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Int J Radiat Biol. 2018 May;94(5):488-494. doi: 10.1080/09553002.2017.1400192. Epub 2017 Nov 29.

Prior irradiation results in elevated programmed cell death protein 1 (PD-1) in T cells.

Author information

1
a Institute of Radiation Medicine, Chinese Academy of Medical Sciences and Peking Union Medical College , Tianjin , China.
2
b Department of Biochemistry and Molecular & Cellular Biology , Georgetown University , Washington , DC , USA.
3
c Department of Oncology , Georgetown University , Washington , DC , USA.

Abstract

PURPOSE:

In this study we addressed the question whether radiation-induced adverse effects on T cell activation are associated with alterations of T cell checkpoint receptors.

MATERIALS AND METHODS:

Expression levels of checkpoint receptors on T cell subpopulations were analyzed at multiple post-radiation time points ranging from one to four weeks in mice receiving a single fraction of 1 or 4 Gy of γ-ray. T cell activation associated metabolic changes were assessed.

RESULTS:

Our results showed that prior irradiation resulted in significant elevated expression of programmed cell death protein 1 (PD-1) in both CD4+ and CD8+ populations, at all three post-radiation time points. T cells with elevated PD-1 mostly were either central memory or naïve cells. In addition, the feedback induction of PD-1 expression in activated T cells declined after radiation.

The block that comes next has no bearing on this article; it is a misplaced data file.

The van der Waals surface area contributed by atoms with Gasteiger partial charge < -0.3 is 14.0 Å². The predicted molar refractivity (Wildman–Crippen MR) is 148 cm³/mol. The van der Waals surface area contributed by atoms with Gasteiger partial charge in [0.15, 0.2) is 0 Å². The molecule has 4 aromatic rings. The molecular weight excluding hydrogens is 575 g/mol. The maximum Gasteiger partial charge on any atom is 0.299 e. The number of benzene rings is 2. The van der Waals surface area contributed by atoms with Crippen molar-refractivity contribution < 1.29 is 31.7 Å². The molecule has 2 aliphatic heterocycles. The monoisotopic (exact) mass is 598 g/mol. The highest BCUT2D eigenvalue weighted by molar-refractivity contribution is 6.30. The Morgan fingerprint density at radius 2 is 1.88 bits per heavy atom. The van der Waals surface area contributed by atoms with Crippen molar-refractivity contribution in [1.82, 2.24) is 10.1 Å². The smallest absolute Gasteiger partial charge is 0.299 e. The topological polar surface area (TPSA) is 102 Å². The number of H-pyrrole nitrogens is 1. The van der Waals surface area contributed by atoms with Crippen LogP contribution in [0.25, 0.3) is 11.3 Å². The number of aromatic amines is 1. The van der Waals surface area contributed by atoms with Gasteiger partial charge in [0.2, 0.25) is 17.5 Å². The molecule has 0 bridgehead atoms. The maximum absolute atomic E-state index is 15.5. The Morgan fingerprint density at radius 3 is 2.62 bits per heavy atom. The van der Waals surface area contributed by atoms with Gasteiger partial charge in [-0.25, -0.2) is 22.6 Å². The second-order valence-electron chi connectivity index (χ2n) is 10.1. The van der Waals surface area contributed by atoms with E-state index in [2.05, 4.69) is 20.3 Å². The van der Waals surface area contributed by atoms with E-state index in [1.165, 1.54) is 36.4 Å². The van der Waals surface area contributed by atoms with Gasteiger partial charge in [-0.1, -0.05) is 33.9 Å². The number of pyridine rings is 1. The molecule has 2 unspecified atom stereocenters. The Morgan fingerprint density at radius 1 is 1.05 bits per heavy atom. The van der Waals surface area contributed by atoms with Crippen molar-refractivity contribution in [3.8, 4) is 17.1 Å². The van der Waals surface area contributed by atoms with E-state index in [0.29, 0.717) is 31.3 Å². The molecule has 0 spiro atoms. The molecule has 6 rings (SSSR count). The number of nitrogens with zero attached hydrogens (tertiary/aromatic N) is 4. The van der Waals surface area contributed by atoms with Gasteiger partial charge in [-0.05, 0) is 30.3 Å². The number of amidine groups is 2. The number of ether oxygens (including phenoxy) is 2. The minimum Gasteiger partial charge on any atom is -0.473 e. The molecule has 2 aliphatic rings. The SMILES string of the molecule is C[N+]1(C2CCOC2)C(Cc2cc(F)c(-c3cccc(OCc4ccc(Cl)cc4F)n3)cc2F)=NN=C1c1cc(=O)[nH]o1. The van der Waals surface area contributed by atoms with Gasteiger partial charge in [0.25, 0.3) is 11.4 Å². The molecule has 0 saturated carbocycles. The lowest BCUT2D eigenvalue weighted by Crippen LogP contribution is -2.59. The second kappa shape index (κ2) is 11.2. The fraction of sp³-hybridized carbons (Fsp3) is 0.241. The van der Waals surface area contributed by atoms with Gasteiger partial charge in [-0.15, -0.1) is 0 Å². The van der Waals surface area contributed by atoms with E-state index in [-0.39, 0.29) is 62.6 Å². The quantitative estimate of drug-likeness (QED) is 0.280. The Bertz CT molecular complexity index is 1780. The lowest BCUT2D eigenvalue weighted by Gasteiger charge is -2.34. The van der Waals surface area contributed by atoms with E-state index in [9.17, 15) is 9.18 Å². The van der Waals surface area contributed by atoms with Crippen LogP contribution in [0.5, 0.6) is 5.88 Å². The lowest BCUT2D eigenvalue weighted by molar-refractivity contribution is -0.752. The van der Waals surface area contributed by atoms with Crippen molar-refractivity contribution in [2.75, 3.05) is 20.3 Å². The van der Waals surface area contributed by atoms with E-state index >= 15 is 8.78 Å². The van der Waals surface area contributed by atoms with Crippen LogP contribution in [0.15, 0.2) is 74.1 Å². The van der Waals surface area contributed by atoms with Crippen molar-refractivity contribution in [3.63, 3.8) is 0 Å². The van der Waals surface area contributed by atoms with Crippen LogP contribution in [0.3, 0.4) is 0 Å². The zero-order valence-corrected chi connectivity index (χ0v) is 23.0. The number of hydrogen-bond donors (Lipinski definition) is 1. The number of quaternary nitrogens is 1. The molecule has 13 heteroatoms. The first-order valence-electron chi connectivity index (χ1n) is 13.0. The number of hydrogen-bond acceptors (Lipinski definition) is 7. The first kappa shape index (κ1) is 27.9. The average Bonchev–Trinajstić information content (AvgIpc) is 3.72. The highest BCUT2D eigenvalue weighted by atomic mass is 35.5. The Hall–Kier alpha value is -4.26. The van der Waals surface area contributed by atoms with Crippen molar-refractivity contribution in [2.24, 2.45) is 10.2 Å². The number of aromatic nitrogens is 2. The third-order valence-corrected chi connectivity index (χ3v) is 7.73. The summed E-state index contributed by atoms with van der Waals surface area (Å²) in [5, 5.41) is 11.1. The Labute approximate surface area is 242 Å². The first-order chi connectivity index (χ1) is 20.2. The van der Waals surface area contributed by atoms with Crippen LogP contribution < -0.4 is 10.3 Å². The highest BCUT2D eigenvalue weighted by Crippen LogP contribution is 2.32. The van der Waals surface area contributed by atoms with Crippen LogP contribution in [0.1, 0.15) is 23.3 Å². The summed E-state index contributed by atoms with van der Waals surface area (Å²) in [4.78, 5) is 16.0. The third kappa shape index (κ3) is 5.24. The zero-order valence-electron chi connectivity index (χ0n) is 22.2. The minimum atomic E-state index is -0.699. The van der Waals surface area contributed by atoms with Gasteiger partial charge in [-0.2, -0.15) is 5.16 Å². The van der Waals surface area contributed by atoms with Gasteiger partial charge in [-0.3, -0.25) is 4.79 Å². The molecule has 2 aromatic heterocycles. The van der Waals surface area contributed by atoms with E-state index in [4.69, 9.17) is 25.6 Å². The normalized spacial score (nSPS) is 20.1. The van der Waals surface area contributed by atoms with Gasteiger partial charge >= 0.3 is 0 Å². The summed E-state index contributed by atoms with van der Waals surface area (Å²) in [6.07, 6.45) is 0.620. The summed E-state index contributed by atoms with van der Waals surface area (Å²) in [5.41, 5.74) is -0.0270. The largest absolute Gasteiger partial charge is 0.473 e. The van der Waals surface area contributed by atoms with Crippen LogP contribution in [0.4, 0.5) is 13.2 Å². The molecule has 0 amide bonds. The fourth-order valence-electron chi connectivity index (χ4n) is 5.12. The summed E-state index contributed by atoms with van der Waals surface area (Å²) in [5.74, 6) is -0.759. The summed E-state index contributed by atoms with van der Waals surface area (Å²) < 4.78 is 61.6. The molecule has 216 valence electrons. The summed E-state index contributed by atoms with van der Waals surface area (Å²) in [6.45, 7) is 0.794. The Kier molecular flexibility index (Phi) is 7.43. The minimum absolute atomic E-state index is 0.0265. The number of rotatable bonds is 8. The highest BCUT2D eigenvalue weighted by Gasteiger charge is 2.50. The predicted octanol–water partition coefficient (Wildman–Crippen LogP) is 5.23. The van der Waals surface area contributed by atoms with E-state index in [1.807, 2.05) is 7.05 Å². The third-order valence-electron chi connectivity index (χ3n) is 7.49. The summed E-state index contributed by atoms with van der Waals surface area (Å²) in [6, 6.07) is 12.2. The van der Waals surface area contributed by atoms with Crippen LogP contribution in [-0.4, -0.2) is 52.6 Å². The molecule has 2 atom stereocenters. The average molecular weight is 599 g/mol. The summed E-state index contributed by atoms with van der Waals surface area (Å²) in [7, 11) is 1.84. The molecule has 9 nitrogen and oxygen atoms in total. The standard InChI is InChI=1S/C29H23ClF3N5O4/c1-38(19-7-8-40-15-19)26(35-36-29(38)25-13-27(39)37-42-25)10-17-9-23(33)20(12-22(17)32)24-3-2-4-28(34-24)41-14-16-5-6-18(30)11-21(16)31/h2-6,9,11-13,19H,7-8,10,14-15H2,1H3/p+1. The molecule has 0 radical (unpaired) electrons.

CONCLUSION:

Taken together, the elevated PD-1 level observed at weeks after radiation exposure is connected to T cell dysfunction. Recent preclinical and clinical studies have showed that a combination of radiotherapy and T cell checkpoint blockade immunotherapy including targeting the programmed death-ligand 1 (PD-L1)/PD-1 axis may potentiate the antitumor response. Understanding the dynamic changes in PD-1 levels in T cells after radiation should help in the development of a more effective therapeutic strategy.

KEYWORDS:

Programmed cell death protein 1 (PD-1); T cells; checkpoint blockade; ionizing radiation

PMID:
29108460
DOI:
10.1080/09553002.2017.1400192
[Indexed for MEDLINE]

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